|Understanding of anti-personnel mine contamination (20% of overall score)||8|
|National ownership and programme management (10% of overall score)||8|
|Gender (10% of overall score)||5|
|Information management and reporting (10% of overall score)||8|
|Planning and tasking (10% of overall score)||8|
|Land release system (20% of overall score)||8|
|Land release outputs and Article 5 compliance (20% of overall score)||8|
Thailand acknowledged it would not be able to complete mine clearance within its Article 5 deadline and in March 2022 submitted a third extension request that would push its deadline back from the end of October 2023 to the end of December 2026. Land release results fell sharply as mine action operators switched their focus from non-technical to technical survey and clearance tackling densely contaminated areas in difficult terrain but it also more than doubled the number of mines cleared. COVID-19 pandemic pressures on the national budget and lower donor support led to a cut in the Thailand Mine Action Centre (TMAC) budget and the number of personnel deployed in the field in 2022. TMAC proposed to the Cambodian Mine Action Centre that they should follow up the 2020 pilot project for survey and clearance in disputed areas of their common border, and after receiving a favourable response suggested a number of areas for the operation.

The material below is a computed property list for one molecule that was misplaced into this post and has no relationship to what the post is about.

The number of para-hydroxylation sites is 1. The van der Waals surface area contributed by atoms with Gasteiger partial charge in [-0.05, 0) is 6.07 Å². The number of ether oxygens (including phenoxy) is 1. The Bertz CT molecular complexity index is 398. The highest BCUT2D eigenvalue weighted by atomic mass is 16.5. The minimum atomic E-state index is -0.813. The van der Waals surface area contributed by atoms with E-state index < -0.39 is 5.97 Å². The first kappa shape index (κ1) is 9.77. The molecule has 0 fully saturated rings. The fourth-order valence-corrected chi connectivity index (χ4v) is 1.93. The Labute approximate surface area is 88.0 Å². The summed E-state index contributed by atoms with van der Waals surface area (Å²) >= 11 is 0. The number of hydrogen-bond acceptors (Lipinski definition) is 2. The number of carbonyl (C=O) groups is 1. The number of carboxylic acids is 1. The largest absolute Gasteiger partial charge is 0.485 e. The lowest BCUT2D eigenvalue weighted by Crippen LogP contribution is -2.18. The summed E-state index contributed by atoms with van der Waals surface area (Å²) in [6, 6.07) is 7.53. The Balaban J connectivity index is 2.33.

- Thailand should engage vigorously with Cambodia to reach agreement on resuming survey and clearance of hazardous areas in un-demarcated areas of their common border and creating a mechanism for sustained release of land to productive use.
- Thailand should conclude its review of revised national mine action standards and expedite their implementation by demining operators.
- Thailand should develop a policy on gender and a plan to implement it.
Click here to download the "Clearing the Mines 2022" report for Thailand.